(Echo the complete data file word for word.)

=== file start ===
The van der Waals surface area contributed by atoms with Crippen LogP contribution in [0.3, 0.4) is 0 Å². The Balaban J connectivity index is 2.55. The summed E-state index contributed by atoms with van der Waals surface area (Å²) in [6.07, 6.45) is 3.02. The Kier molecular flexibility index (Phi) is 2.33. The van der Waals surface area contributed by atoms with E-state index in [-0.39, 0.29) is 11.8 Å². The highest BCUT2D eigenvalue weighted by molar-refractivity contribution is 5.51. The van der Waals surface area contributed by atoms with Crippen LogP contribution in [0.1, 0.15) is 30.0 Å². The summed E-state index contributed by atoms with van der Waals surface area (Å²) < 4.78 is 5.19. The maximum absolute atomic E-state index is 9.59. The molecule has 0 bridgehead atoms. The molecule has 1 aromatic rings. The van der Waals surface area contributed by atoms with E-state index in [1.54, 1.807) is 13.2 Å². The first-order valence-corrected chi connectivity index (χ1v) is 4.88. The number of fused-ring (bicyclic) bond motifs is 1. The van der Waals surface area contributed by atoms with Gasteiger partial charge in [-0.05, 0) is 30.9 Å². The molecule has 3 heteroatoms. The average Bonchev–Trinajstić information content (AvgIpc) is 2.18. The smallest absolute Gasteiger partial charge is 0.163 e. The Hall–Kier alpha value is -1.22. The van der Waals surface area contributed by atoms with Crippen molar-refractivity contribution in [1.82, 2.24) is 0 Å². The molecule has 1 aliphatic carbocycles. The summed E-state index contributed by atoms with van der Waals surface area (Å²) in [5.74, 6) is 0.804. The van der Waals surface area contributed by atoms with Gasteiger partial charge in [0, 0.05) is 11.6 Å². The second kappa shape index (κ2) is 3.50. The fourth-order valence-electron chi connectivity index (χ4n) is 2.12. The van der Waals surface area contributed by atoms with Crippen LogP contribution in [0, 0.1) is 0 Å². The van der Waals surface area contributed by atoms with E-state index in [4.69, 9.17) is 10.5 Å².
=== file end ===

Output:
The van der Waals surface area contributed by atoms with Crippen LogP contribution in [0.3, 0.4) is 0 Å². The Balaban J connectivity index is 2.55. The summed E-state index contributed by atoms with van der Waals surface area (Å²) in [6.07, 6.45) is 3.02. The Kier molecular flexibility index (Phi) is 2.33. The van der Waals surface area contributed by atoms with E-state index in [-0.39, 0.29) is 11.8 Å². The highest BCUT2D eigenvalue weighted by molar-refractivity contribution is 5.51. The van der Waals surface area contributed by atoms with Crippen LogP contribution in [0.1, 0.15) is 30.0 Å². The summed E-state index contributed by atoms with van der Waals surface area (Å²) < 4.78 is 5.19. The maximum absolute atomic E-state index is 9.59. The molecule has 0 bridgehead atoms. The molecule has 1 aromatic rings. The van der Waals surface area contributed by atoms with E-state index in [1.54, 1.807) is 13.2 Å². The first-order valence-corrected chi connectivity index (χ1v) is 4.88. The number of fused-ring (bicyclic) bond motifs is 1. The van der Waals surface area contributed by atoms with Gasteiger partial charge in [-0.05, 0) is 30.9 Å². The molecule has 3 heteroatoms. The average Bonchev–Trinajstić information content (AvgIpc) is 2.18. The smallest absolute Gasteiger partial charge is 0.163 e. The Hall–Kier alpha value is -1.22. The van der Waals surface area contributed by atoms with Crippen molar-refractivity contribution in [1.82, 2.24) is 0 Å². The molecule has 1 aliphatic carbocycles. The summed E-state index contributed by atoms with van der Waals surface area (Å²) in [5.74, 6) is 0.804. The van der Waals surface area contributed by atoms with Gasteiger partial charge in [0, 0.05) is 11.6 Å². The second kappa shape index (κ2) is 3.50. The fourth-order valence-electron chi connectivity index (χ4n) is 2.12. The van der Waals surface area contributed by atoms with Crippen LogP contribution in [0, 0.1) is 0 Å². The van der Waals surface area contributed by atoms with E-state index in [4.69, 9.17) is 10.5 Å².